Palmer's Blog

POSSE featured in Wingate University Internal Newsletter
August 6, 2009, 11:59 pm
Filed under: Education

POSSE was recently featured in Wingate University’s internal newsletter.

Kent Palmer recently attended POSSE (Professor’s Open Source Summer Experience) in Raleigh. The POSSE summit brought professors together from the U.S., Canada and Europe to give hands-on experience in the process of developing open source software. The professors will use this experience to guide students’ projects that include the development of open source software. Practical real world software development is only available to students in the proprietary software world, if they also work for commercial companies that develop software. With open source software any students can download the source code for the software and change it to correct bugs or add new features. Dr. Palmer looks forward to involving his students in open source software development. Posse was sponsored and funded by Red Hat.

Was interested in Matthew Szulik’s recent comments on the BBC. Conversation was wide ranging. Mentions time when Red Hat was a magazine company. Talks about how open source software as being a dream instead of being a way to make money.

Some comments from Matthew Szulik:

  • “It’s as much a social mission on my behalf, and on Red Hat’s behalf, as it is an economic mission.”
  • “To improve society through our actions, that’s really the genesis of open-source software.”
  • “For so long society has disenfranchised those that didn’t look you or I or didn’t speak the same way or dress the same way and those are the people that have the insight and the creative function to help advance societies materially and I want us to reach out to these poeple because open source and Red Hat has validated that they have an important opinion that needs to be heard.”

POSSE – Famous
July 25, 2009, 5:44 pm
Filed under: Education

I attended an International Folk Dance in Raleigh, before driving home Friday.  When dancers asked why I was in the area, I said a little about POSSE and Red Hat. People at the dance responded, “Oh yes, we know about that because we read it in the paper.”   (And I thought people did not read newspapers, any more).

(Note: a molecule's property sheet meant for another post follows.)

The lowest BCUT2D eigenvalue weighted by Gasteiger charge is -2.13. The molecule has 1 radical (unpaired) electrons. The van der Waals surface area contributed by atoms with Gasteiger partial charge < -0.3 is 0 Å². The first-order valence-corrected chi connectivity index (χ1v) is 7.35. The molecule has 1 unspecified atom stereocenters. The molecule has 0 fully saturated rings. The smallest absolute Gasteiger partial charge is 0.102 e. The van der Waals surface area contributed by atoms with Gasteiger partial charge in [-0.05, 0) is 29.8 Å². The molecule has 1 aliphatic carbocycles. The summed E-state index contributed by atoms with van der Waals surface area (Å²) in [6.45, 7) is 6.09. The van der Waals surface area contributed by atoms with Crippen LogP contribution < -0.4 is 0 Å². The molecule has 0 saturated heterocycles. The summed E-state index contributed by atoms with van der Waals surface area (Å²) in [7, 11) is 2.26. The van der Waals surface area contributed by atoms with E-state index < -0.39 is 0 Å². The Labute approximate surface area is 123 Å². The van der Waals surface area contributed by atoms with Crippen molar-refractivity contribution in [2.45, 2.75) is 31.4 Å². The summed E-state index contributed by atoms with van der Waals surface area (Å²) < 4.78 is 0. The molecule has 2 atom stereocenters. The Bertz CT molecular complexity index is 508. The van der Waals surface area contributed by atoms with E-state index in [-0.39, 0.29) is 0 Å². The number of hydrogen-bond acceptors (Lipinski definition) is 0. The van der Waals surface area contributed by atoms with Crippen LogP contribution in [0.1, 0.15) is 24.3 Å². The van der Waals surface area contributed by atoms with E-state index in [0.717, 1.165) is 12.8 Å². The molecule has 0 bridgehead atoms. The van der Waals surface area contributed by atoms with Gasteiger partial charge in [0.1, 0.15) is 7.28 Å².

Selling my soul to open source
July 24, 2009, 2:39 am
Filed under: Education
Greg DeKoenigsberg and Matt Jadud have been discussing the time commitment necessary for a professor to effectively teach open source development. Matt states “.. digging in and playing in the sandbox matters. And if I am going to do that, it is going to take time to get involved, and I will want to sustain that activity over the coming 3-5 years at the least.”
I think that investing the 3-5 years in open source development projects before attempting to lead students in open source development would truly be advisable in my case. I would then be well positioned to start incorporating open source development work in my classes.
I am not sure what part of my life I am willing to give up to make that happen. Even if I intended such a commitment now, it is doubtful that such a commitment could be sustained. Particularly without a support structure that does not exist in my institution now and is not likely to exist in the future.
So this leaves me with an option of stumbling forward and seeing how badly I crash in my classes. Of particular concern to me is that given the complexity of some aspects open source development and the inadequete documentation to guide students through the process will students become too frustrated and do nothing.
The obvious place for me to incorporate open source development is in my senior projects course.  But I feel that the one semester course is not long enough for students to learn to use open source software development tools and complete a project.
I had wanted to start teaching the open source software development process in an intermediate programming course that occurs between my school’s CS1 course and its CS2 courses. This is taught the Fall semester of a student’s Sophomore year, but I am concerned that students may not have sufficient programming experience to become involved in open source at this point.

Learning a lot, but not enough
July 23, 2009, 7:13 am
Filed under: Education

Today at POSSE we studied how bug tracking software such as Bugzilla can be used to keep software running correctly and evolve the software to incorporate enhancements. We looked at both Mozilla bugzilla as well as Red Hat / Fedora bugzilla.

In these system each bug is assigned a number and a owner. E-mail is sent to the owner and others as the bug is resolved.  Bugs that are open have a status. As bugs are resolved they are closed.

We went through writing good bug reports and comments.

Bugs may require the creation of patches. There is an approval process for patches to minimize the potential of developers corrupting a functional applicatio

POSSE 2009 Day 1
July 21, 2009, 2:58 am
Filed under: Education


I am currently attending POSSE 2009.

Today’s session included a history of open source software development and a practicum on using  IRC to collaborate on developing web pages.